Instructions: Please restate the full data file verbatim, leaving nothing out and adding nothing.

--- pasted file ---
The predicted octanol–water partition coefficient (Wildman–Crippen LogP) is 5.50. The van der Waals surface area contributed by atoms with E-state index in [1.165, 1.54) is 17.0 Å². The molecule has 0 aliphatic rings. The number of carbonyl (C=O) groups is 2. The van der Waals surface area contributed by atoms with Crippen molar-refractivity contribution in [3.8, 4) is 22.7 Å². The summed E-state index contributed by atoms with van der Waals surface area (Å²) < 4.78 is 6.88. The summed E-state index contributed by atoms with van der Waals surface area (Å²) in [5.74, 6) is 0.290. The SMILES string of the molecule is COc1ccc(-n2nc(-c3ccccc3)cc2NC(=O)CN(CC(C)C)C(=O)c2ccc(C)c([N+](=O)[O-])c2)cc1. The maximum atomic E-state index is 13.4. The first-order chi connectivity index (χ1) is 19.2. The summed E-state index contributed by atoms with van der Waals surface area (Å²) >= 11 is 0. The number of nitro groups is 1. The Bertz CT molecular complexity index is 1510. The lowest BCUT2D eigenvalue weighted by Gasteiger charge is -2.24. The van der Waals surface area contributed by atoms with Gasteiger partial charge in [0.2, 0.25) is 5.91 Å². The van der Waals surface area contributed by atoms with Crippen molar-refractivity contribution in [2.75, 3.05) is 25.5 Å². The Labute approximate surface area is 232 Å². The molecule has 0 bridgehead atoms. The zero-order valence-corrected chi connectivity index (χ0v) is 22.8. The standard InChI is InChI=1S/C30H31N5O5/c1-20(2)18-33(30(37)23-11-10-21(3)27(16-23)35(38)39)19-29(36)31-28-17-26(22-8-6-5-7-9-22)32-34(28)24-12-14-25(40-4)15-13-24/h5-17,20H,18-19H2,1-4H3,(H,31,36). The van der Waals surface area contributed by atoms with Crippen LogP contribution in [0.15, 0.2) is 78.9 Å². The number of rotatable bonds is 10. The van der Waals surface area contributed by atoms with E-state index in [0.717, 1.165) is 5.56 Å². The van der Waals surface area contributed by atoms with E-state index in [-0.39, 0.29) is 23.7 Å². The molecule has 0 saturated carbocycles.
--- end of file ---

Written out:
The predicted octanol–water partition coefficient (Wildman–Crippen LogP) is 5.50. The van der Waals surface area contributed by atoms with E-state index in [1.165, 1.54) is 17.0 Å². The molecule has 0 aliphatic rings. The number of carbonyl (C=O) groups is 2. The van der Waals surface area contributed by atoms with Crippen molar-refractivity contribution in [3.8, 4) is 22.7 Å². The summed E-state index contributed by atoms with van der Waals surface area (Å²) < 4.78 is 6.88. The summed E-state index contributed by atoms with van der Waals surface area (Å²) in [5.74, 6) is 0.290. The SMILES string of the molecule is COc1ccc(-n2nc(-c3ccccc3)cc2NC(=O)CN(CC(C)C)C(=O)c2ccc(C)c([N+](=O)[O-])c2)cc1. The maximum atomic E-state index is 13.4. The first-order chi connectivity index (χ1) is 19.2. The summed E-state index contributed by atoms with van der Waals surface area (Å²) >= 11 is 0. The number of nitro groups is 1. The Bertz CT molecular complexity index is 1510. The lowest BCUT2D eigenvalue weighted by Gasteiger charge is -2.24. The van der Waals surface area contributed by atoms with Gasteiger partial charge in [0.2, 0.25) is 5.91 Å². The van der Waals surface area contributed by atoms with Crippen molar-refractivity contribution in [2.75, 3.05) is 25.5 Å². The Labute approximate surface area is 232 Å². The molecule has 0 bridgehead atoms. The zero-order valence-corrected chi connectivity index (χ0v) is 22.8. The standard InChI is InChI=1S/C30H31N5O5/c1-20(2)18-33(30(37)23-11-10-21(3)27(16-23)35(38)39)19-29(36)31-28-17-26(22-8-6-5-7-9-22)32-34(28)24-12-14-25(40-4)15-13-24/h5-17,20H,18-19H2,1-4H3,(H,31,36). The van der Waals surface area contributed by atoms with Crippen LogP contribution in [0.15, 0.2) is 78.9 Å². The number of rotatable bonds is 10. The van der Waals surface area contributed by atoms with E-state index in [0.717, 1.165) is 5.56 Å². The van der Waals surface area contributed by atoms with E-state index in [-0.39, 0.29) is 23.7 Å². The molecule has 0 saturated carbocycles.